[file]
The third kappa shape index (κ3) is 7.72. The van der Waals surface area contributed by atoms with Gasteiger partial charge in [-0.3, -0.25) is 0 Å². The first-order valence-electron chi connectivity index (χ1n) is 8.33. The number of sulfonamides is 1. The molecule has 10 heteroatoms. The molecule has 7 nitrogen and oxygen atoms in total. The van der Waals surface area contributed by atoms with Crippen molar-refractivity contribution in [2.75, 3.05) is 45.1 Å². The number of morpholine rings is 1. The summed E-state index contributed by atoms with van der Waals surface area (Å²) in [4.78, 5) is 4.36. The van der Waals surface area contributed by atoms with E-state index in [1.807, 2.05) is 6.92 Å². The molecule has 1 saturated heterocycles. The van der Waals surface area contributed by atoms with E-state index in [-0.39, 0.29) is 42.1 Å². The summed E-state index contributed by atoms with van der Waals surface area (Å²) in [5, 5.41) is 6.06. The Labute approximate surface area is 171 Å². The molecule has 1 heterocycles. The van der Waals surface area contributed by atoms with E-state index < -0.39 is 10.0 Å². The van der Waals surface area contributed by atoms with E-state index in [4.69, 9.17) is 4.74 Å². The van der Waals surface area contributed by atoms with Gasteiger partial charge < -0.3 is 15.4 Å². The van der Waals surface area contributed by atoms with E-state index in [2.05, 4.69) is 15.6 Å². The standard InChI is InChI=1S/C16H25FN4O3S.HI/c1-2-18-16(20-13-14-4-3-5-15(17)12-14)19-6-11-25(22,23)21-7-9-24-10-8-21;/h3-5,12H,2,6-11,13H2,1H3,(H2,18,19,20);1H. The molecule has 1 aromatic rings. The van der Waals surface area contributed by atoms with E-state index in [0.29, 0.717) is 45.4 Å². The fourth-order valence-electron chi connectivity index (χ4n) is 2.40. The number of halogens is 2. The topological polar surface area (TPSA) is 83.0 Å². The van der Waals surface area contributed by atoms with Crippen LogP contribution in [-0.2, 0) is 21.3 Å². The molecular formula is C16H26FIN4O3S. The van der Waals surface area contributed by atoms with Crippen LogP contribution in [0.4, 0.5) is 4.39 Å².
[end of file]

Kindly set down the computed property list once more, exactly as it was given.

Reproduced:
The third kappa shape index (κ3) is 7.72. The van der Waals surface area contributed by atoms with Gasteiger partial charge in [-0.3, -0.25) is 0 Å². The first-order valence-electron chi connectivity index (χ1n) is 8.33. The number of sulfonamides is 1. The molecule has 10 heteroatoms. The molecule has 7 nitrogen and oxygen atoms in total. The van der Waals surface area contributed by atoms with Crippen molar-refractivity contribution in [2.75, 3.05) is 45.1 Å². The number of morpholine rings is 1. The summed E-state index contributed by atoms with van der Waals surface area (Å²) in [4.78, 5) is 4.36. The van der Waals surface area contributed by atoms with E-state index in [1.807, 2.05) is 6.92 Å². The molecule has 1 saturated heterocycles. The van der Waals surface area contributed by atoms with E-state index in [-0.39, 0.29) is 42.1 Å². The summed E-state index contributed by atoms with van der Waals surface area (Å²) in [5, 5.41) is 6.06. The Labute approximate surface area is 171 Å². The molecule has 1 heterocycles. The van der Waals surface area contributed by atoms with E-state index < -0.39 is 10.0 Å². The van der Waals surface area contributed by atoms with E-state index in [4.69, 9.17) is 4.74 Å². The van der Waals surface area contributed by atoms with Gasteiger partial charge < -0.3 is 15.4 Å². The van der Waals surface area contributed by atoms with E-state index in [2.05, 4.69) is 15.6 Å². The standard InChI is InChI=1S/C16H25FN4O3S.HI/c1-2-18-16(20-13-14-4-3-5-15(17)12-14)19-6-11-25(22,23)21-7-9-24-10-8-21;/h3-5,12H,2,6-11,13H2,1H3,(H2,18,19,20);1H. The molecule has 1 aromatic rings. The van der Waals surface area contributed by atoms with E-state index in [0.29, 0.717) is 45.4 Å². The fourth-order valence-electron chi connectivity index (χ4n) is 2.40. The number of halogens is 2. The topological polar surface area (TPSA) is 83.0 Å². The van der Waals surface area contributed by atoms with Crippen LogP contribution in [-0.2, 0) is 21.3 Å². The molecular formula is C16H26FIN4O3S. The van der Waals surface area contributed by atoms with Crippen LogP contribution in [0.4, 0.5) is 4.39 Å².